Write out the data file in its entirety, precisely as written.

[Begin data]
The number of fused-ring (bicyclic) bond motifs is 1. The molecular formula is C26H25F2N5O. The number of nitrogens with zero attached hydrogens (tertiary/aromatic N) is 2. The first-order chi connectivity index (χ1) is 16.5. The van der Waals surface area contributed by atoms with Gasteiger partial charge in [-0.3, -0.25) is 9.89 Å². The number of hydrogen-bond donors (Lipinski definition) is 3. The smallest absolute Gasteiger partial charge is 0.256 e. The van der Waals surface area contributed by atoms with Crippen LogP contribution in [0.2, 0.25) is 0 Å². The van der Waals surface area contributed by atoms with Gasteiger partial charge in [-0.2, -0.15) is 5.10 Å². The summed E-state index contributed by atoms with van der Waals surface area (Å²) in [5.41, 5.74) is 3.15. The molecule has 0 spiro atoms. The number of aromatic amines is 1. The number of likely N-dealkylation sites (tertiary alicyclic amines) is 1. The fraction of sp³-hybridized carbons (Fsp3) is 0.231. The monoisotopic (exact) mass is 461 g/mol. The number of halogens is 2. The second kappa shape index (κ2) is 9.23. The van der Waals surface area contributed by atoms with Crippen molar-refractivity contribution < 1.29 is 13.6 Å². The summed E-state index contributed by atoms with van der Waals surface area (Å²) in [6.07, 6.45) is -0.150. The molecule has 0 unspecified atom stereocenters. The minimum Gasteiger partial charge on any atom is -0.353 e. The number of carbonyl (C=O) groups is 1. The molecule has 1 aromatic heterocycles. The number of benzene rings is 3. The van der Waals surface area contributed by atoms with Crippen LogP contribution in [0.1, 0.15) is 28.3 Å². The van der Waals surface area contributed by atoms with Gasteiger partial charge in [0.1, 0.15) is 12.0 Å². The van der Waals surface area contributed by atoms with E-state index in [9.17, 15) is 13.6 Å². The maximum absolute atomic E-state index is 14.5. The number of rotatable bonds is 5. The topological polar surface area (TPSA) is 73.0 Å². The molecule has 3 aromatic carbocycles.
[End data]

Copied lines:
The number of fused-ring (bicyclic) bond motifs is 1. The molecular formula is C26H25F2N5O. The number of nitrogens with zero attached hydrogens (tertiary/aromatic N) is 2. The first-order chi connectivity index (χ1) is 16.5. The van der Waals surface area contributed by atoms with Gasteiger partial charge in [-0.3, -0.25) is 9.89 Å². The number of hydrogen-bond donors (Lipinski definition) is 3. The smallest absolute Gasteiger partial charge is 0.256 e. The van der Waals surface area contributed by atoms with Crippen LogP contribution in [0.2, 0.25) is 0 Å². The van der Waals surface area contributed by atoms with Gasteiger partial charge in [-0.2, -0.15) is 5.10 Å². The summed E-state index contributed by atoms with van der Waals surface area (Å²) in [5.41, 5.74) is 3.15. The molecule has 0 spiro atoms. The number of aromatic amines is 1. The number of likely N-dealkylation sites (tertiary alicyclic amines) is 1. The fraction of sp³-hybridized carbons (Fsp3) is 0.231. The monoisotopic (exact) mass is 461 g/mol. The number of halogens is 2. The second kappa shape index (κ2) is 9.23. The van der Waals surface area contributed by atoms with Crippen molar-refractivity contribution < 1.29 is 13.6 Å². The summed E-state index contributed by atoms with van der Waals surface area (Å²) in [6.07, 6.45) is -0.150. The molecule has 0 unspecified atom stereocenters. The minimum Gasteiger partial charge on any atom is -0.353 e. The number of carbonyl (C=O) groups is 1. The molecule has 1 aromatic heterocycles. The number of benzene rings is 3. The van der Waals surface area contributed by atoms with Crippen LogP contribution in [0.1, 0.15) is 28.3 Å². The van der Waals surface area contributed by atoms with Gasteiger partial charge in [0.1, 0.15) is 12.0 Å². The van der Waals surface area contributed by atoms with E-state index in [9.17, 15) is 13.6 Å². The maximum absolute atomic E-state index is 14.5. The number of rotatable bonds is 5. The topological polar surface area (TPSA) is 73.0 Å². The molecule has 3 aromatic carbocycles.